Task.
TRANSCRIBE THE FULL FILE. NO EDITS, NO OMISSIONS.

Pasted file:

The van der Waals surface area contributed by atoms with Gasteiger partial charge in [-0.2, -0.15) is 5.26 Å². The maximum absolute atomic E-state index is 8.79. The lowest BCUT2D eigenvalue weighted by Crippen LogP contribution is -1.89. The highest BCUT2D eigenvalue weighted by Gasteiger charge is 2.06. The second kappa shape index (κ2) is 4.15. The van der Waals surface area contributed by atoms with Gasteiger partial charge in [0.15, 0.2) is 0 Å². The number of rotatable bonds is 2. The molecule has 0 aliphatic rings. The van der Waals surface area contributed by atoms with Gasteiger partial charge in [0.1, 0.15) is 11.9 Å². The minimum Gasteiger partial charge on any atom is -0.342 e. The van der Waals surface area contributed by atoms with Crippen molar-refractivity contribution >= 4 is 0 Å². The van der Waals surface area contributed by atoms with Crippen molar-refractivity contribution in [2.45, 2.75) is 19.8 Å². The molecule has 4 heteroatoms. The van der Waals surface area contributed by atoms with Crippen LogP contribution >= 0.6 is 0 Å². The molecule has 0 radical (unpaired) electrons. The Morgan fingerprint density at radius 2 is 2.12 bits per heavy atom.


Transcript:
The van der Waals surface area contributed by atoms with Gasteiger partial charge in [-0.2, -0.15) is 5.26 Å². The maximum absolute atomic E-state index is 8.79. The lowest BCUT2D eigenvalue weighted by Crippen LogP contribution is -1.89. The highest BCUT2D eigenvalue weighted by Gasteiger charge is 2.06. The second kappa shape index (κ2) is 4.15. The van der Waals surface area contributed by atoms with Gasteiger partial charge in [0.15, 0.2) is 0 Å². The number of rotatable bonds is 2. The molecule has 0 aliphatic rings. The van der Waals surface area contributed by atoms with Gasteiger partial charge in [0.1, 0.15) is 11.9 Å². The minimum Gasteiger partial charge on any atom is -0.342 e. The van der Waals surface area contributed by atoms with Crippen molar-refractivity contribution >= 4 is 0 Å². The van der Waals surface area contributed by atoms with Crippen molar-refractivity contribution in [2.45, 2.75) is 19.8 Å². The molecule has 4 heteroatoms. The van der Waals surface area contributed by atoms with Crippen LogP contribution >= 0.6 is 0 Å². The molecule has 0 radical (unpaired) electrons. The Morgan fingerprint density at radius 2 is 2.12 bits per heavy atom.